That timeline was extended by the signing of the Juba Peace Agreement or JPA on October 3, 2020. The agreement, which broadened the base of power-sharing to include signatories from armed movements from the marginalized regions of Sudan that fought al-Bashir’s defunct regime, states that the 39-month transitional period would start again from the date of its signing (JPA Article 2(1)). The agreement provides that:

The two parties have agreed the duration of the transitional period shall be 39 (thirty-nine) months that enters into force upon the date of signing the [Juba] peace agreement.

The significance of the JPA in Sudan’s attempted constitutional transition cannot be overstated. The achievement of peace was one of the most important constitutional tasks of the Transitional Government. The JPA aimed to achieve this peace by, among other things, granting the armed movements three seats in the Sovereignty Council and 25 percent of the Council of Ministers.

Following the signing of the JPA, the government amended the Constitutional Charter to incorporate the agreement, explicitly affirming this change. However, neither the JPA, nor the constitutional amendments set a new handover date – they are completely silent on this matter.  The constitutional question that arises, therefore, is: how do we interpret that silence about the handover date? The answer to this question depends on analyzing the interaction between Articles 7(1) and 11(3) of the Charter and Article 2(1), Title I, of the Juba Peace Agreement of October 2020. Below, I identify the basic normative content of this interaction, after engaging in a hermeneutical analysis of all three provisions, with the goal of offering possible answers to a very specific question: Does the restarting of the transitional period (JPA Article 2(1)) also include a restarting of the internal distribution schedule established in Article 11(3) of the Charter?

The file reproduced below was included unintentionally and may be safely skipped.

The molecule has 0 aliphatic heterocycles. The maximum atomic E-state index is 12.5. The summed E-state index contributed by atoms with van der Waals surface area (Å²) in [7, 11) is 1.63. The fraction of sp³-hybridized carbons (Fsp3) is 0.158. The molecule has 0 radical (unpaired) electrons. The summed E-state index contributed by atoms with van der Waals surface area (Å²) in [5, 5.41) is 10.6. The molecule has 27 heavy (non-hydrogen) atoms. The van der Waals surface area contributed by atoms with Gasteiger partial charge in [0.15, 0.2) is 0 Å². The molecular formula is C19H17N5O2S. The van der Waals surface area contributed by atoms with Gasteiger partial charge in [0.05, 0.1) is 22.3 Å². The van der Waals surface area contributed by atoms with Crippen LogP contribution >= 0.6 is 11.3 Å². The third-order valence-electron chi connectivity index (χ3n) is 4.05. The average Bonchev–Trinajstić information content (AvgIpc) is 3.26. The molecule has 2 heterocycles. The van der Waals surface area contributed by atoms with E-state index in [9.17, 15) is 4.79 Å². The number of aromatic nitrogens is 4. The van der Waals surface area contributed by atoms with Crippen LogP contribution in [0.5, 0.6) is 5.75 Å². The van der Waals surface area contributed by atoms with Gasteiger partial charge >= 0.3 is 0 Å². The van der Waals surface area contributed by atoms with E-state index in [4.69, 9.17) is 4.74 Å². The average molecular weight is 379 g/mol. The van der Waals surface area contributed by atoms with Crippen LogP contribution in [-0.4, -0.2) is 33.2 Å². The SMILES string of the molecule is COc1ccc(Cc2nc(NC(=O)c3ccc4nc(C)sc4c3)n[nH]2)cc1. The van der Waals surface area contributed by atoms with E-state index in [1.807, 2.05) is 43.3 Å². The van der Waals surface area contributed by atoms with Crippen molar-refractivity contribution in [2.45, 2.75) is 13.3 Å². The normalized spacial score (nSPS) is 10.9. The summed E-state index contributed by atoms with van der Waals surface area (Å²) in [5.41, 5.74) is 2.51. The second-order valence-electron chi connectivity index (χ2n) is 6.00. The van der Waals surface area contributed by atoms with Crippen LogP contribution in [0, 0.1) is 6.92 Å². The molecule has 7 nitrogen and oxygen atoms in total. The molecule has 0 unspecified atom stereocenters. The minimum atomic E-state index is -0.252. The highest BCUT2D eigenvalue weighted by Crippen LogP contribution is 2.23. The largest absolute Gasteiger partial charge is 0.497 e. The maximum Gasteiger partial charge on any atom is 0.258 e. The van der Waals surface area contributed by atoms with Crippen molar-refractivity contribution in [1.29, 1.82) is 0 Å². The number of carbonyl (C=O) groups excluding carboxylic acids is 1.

Basic Applicable Hermeneutic Principles

As far as any legal or constitutional interpretation question is concerned, it is always worthwhile to mention and briefly define each of the relevant interpretive canons that will be employed in the analysis. In this particular case, the following canons are of relevance:

First, the harmonious interpretation canon, which states that legal texts, particularly constitutional ones, are to be interpreted holistically and harmoniously. In other words, interpretations that generate unnecessary tensions within the text should be avoided. This is related to the structural interpretation canon, which states that legal provisions should be interpreted with regard to the entire structure, where they are found, and not just as isolated provisions.